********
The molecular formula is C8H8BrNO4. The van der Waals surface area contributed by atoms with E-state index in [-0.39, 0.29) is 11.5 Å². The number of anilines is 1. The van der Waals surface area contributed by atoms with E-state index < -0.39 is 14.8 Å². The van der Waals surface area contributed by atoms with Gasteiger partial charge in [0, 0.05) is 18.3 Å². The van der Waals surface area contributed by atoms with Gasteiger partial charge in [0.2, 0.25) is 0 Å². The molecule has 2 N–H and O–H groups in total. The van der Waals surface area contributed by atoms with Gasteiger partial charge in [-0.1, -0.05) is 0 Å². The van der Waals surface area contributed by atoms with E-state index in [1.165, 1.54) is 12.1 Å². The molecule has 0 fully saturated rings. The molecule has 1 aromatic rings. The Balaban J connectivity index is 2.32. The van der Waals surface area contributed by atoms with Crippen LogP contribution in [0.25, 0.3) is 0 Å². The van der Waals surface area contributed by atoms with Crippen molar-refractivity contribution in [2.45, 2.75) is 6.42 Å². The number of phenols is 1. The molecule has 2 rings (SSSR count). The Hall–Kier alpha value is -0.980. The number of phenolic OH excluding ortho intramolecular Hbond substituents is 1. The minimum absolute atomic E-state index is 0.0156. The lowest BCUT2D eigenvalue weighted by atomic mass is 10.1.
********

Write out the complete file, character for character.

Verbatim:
The molecular formula is C8H8BrNO4. The van der Waals surface area contributed by atoms with E-state index in [-0.39, 0.29) is 11.5 Å². The number of anilines is 1. The van der Waals surface area contributed by atoms with E-state index < -0.39 is 14.8 Å². The van der Waals surface area contributed by atoms with Gasteiger partial charge in [0, 0.05) is 18.3 Å². The van der Waals surface area contributed by atoms with Gasteiger partial charge in [0.2, 0.25) is 0 Å². The molecule has 2 N–H and O–H groups in total. The van der Waals surface area contributed by atoms with Gasteiger partial charge in [-0.1, -0.05) is 0 Å². The van der Waals surface area contributed by atoms with E-state index in [1.165, 1.54) is 12.1 Å². The molecule has 0 fully saturated rings. The molecule has 1 aromatic rings. The Balaban J connectivity index is 2.32. The van der Waals surface area contributed by atoms with Crippen LogP contribution in [0.25, 0.3) is 0 Å². The van der Waals surface area contributed by atoms with Crippen molar-refractivity contribution in [2.45, 2.75) is 6.42 Å². The number of phenols is 1. The molecule has 2 rings (SSSR count). The Hall–Kier alpha value is -0.980. The number of phenolic OH excluding ortho intramolecular Hbond substituents is 1. The minimum absolute atomic E-state index is 0.0156. The lowest BCUT2D eigenvalue weighted by atomic mass is 10.1.